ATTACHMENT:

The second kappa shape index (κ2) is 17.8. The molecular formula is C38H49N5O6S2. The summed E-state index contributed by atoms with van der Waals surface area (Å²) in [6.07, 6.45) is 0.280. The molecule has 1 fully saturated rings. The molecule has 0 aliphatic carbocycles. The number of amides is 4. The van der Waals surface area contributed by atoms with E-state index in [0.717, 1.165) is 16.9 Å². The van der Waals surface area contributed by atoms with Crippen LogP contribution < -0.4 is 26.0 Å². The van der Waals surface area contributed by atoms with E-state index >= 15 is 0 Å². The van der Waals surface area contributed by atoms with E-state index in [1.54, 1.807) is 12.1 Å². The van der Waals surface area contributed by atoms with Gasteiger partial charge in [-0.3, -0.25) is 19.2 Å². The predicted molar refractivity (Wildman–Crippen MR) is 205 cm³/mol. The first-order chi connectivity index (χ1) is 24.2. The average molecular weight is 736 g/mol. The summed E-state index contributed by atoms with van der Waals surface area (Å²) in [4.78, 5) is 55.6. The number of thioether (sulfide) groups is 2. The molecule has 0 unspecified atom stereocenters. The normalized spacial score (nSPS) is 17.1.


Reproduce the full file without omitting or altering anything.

The second kappa shape index (κ2) is 17.8. The molecular formula is C38H49N5O6S2. The summed E-state index contributed by atoms with van der Waals surface area (Å²) in [6.07, 6.45) is 0.280. The molecule has 1 fully saturated rings. The molecule has 0 aliphatic carbocycles. The number of amides is 4. The van der Waals surface area contributed by atoms with E-state index in [0.717, 1.165) is 16.9 Å². The van der Waals surface area contributed by atoms with Crippen LogP contribution < -0.4 is 26.0 Å². The van der Waals surface area contributed by atoms with E-state index >= 15 is 0 Å². The van der Waals surface area contributed by atoms with E-state index in [1.54, 1.807) is 12.1 Å². The van der Waals surface area contributed by atoms with Gasteiger partial charge in [-0.3, -0.25) is 19.2 Å². The predicted molar refractivity (Wildman–Crippen MR) is 205 cm³/mol. The first-order chi connectivity index (χ1) is 24.2. The average molecular weight is 736 g/mol. The summed E-state index contributed by atoms with van der Waals surface area (Å²) in [4.78, 5) is 55.6. The number of thioether (sulfide) groups is 2. The molecule has 0 unspecified atom stereocenters. The normalized spacial score (nSPS) is 17.1.